In 1980 seven-year-old Sabine Kuegler and her family went to live in a remote jungle area of West Papua among the recently discovered Fayu - a tribe untouched by modern civilisation. Her childhood was spent hunting, shooting poisonous spiders with arrows and chewing on pieces of bat-wing in place of gum. She also learns how brutal nature can be - and sees the effect of war and hatred on tribal peoples.
After the death of her Fayu-brother, Ohri, Sabine decides to leave the jungle and, aged seventeen, she goes to a boarding school in Switzerland - a traumatic change for a girl who acts and feels like one of the Fayu. 'Fear is something I learnt here' she says. 'In the Lost Valley, with a lost tribe, I was happy. In the rest of the world it was I who was lost.'
Here is Sabine Kuegler's remarkable true story of a childhood lived out in the Indonesian jungle, and the struggle to conform to European society that followed.
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Born in 1972 in Nepal, Sabine Kuegler was five when she came to live in the remote West Papuan jungle. Today she lives near Hamburg, has four children and has started up her own media company.From Booklist:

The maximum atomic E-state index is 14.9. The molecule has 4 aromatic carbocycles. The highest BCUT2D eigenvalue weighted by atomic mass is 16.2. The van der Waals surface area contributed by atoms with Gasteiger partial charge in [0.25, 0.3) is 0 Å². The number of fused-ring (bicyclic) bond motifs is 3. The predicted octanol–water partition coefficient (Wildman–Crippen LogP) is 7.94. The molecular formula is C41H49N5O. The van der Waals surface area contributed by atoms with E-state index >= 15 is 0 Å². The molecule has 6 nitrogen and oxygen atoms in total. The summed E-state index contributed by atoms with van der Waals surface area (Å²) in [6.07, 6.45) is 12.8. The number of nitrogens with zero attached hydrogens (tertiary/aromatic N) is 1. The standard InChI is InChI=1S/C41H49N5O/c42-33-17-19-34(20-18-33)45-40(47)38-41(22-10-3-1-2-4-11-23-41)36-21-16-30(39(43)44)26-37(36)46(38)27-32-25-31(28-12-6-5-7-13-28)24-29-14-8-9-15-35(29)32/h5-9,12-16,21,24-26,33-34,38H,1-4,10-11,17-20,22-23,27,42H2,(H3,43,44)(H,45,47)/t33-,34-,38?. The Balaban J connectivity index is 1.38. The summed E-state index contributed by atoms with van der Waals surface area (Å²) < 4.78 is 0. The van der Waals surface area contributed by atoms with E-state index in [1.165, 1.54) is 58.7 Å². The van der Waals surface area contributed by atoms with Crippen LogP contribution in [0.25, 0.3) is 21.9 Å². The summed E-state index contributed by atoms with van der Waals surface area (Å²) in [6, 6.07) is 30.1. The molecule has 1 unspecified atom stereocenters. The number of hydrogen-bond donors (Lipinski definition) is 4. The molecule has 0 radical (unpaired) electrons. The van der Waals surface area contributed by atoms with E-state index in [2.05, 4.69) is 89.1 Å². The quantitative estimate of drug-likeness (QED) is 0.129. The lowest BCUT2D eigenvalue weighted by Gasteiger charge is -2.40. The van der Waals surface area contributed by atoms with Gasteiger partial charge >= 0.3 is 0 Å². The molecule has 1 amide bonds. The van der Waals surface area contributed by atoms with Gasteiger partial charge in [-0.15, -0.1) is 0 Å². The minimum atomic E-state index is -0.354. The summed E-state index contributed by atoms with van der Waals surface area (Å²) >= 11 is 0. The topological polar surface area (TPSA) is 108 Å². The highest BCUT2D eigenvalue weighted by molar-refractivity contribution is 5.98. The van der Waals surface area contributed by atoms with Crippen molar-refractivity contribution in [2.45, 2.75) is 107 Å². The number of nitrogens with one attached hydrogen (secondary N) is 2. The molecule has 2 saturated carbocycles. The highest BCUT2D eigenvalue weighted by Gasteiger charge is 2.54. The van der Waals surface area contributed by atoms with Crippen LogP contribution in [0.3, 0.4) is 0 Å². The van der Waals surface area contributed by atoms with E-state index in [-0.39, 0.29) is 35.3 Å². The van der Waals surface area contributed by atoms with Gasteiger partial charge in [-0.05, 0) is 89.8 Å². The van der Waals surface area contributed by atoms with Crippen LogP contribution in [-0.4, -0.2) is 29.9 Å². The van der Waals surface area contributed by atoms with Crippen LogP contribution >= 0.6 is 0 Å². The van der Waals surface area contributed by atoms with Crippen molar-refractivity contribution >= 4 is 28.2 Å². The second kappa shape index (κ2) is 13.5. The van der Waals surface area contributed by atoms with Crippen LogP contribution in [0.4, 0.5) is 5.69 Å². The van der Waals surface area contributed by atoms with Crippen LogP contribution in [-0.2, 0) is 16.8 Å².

Kuegler, who has resided in the "modern world" for only 15 years, begins her extraordinary memoir in 1980, when at age 8 she and her German family moved to the "Lost Valley" in Indonesia's interior, home of the primitive Fayu tribe. Despite the difficult living conditions--boiled river water for baths, a kerosene stove for cooking, an abundance of insects, snakes, and plate-sized spiders--Sabine always feels at home there, living "a life without stress in midst of nature, untouched by modern civilization." She and her siblings teach the native children soccer and hide-and-seek; in return they learn how to survive in the jungle. Kuegler's family gradually teaches its hosts to break the cycle of revenge and murder that has ruled their behavior for centuries, causing the Fayu to live in constant fear, never sure of a viable future. Eventually Kuegler forsakes this world, returning to Germany to pursue traditional education and marriage, but she never forgets the tranquility and comfort she derived from her years in the jungle. Deborah Donovan
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